• Bas says:

      “They seem to have forgotten how at present…”
      They didn’t! But they concluded that new reactors should be more safe, as their present fleet has shown to be too vulnerable.

      So the new reactor they build now, takes >10 years to build, and cost so much that it cannot compete with future renewable; e.g. solar prices. Those go down with >7%/year for at least the next 10 years, as they did the last 30 years.

      Hence we can expect that that one will be the last.

      • jmdesp says:

        Bas, it seems that you did not read my comment above.

        There’s actually nothing new in the overcost and overtime of the construction of Flamanville. The Chooz B-1 NPP started construction in jan 1984, and was put into commercial operation in 2000, after a first grid connection in aug 1996.
        Fessenheim also was seen as much more costly or lengthly than planned back at the time.

        Did this make the first wave of NPP in France a failure ? No. Why ? Because those overcost/overtime happened every time a new generation of NPP (Chooz B-1 was the first N4 model) was built, but then the lessons were learned and the following units were built much faster and at a cheaper cost.

        The other factor is that after 20 years of use, the initial cost is a completely minor thing compared to the gains made every year for an energy source, that you just plug and use, as Chinese have realized last year favoring Hydro & Nuclear over expanding Wind and Solar production capacity : http://www.dailykos.com/story/2012/03/13/1074145/-China-s-Energy-Future-Less-Solar-and-Wind-More-Nuclear-and-Hydro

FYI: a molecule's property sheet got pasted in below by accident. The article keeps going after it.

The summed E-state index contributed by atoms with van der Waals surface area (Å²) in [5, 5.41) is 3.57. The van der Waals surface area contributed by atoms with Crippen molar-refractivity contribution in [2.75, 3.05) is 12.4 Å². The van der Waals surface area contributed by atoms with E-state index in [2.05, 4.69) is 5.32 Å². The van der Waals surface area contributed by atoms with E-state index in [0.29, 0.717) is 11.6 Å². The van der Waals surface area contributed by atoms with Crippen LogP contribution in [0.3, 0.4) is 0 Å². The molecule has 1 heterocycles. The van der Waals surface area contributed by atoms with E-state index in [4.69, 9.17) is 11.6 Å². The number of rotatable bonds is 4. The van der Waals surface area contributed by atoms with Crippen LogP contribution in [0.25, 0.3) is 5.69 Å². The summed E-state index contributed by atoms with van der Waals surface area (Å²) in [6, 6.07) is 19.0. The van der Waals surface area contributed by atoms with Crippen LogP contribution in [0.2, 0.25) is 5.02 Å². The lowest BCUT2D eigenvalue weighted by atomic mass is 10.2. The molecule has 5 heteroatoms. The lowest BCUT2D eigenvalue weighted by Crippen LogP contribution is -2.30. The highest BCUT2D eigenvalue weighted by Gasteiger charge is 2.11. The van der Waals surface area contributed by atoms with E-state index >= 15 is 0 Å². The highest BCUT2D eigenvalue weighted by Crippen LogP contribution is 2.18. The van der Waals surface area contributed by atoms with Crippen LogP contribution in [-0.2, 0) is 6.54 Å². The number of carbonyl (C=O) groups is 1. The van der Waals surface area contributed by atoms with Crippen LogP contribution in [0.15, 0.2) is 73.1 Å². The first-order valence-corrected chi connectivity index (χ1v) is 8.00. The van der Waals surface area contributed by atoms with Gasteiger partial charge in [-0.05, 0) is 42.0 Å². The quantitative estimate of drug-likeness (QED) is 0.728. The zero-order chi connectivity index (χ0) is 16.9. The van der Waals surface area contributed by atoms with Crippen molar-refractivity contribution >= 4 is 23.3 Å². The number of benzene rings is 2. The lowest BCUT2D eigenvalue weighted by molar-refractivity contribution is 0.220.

4. Jagdish says:

    Nuclear Power is a high capital cost industry. The first few reactors of a design need specially deep pockets. Thereafter, there need to be reasonable but not debilitating controls like the American version.
    Now that a score of countries have problem stocks of used LWR/HWR reactor fuel, it is time for fast reactors/fast MSR’s. As the US, the biggest user of LWR’s, has abdicated the responsibility, the Chinese, the current biggest builder of reactors, or the Russians will probably take it up. All the Americans are going to do is grumble about having thought of the ideas first and giving up by default. The US has been effectively hindering the allies South Korea in reprocessing but the Chinese are a harder nut.

    • Albert Rogers says:

      The possibility that China will, in 20 years, be the world leader in nuclear breeder fission is good news and bad news. The good news is that civilization will not be destroyed. The bad news is that democracy will have failed.

  5. James Greenidge says:

    Sure doesn’t help the case when reporters constantly hype the ominous nuclear hazard track without any means for comments or remarks to cite exactly why the situation is the way it is and, more so — WHO is perpetuating ithe dark image of an unnecessary state. i.e. http://www.foxnews.com/tech/2013/03/28/eerie-google-images-japanese-ghost-town/

    James Greenidge
    Queens NY

    • Albert Rogers says:

      Well, I don’t expect much truth from Fox News. What irks me is when I see PBS reporting as if the entire death toll of Japan’s worst earthquake and its tsunami were outweighed by the radioactive spill.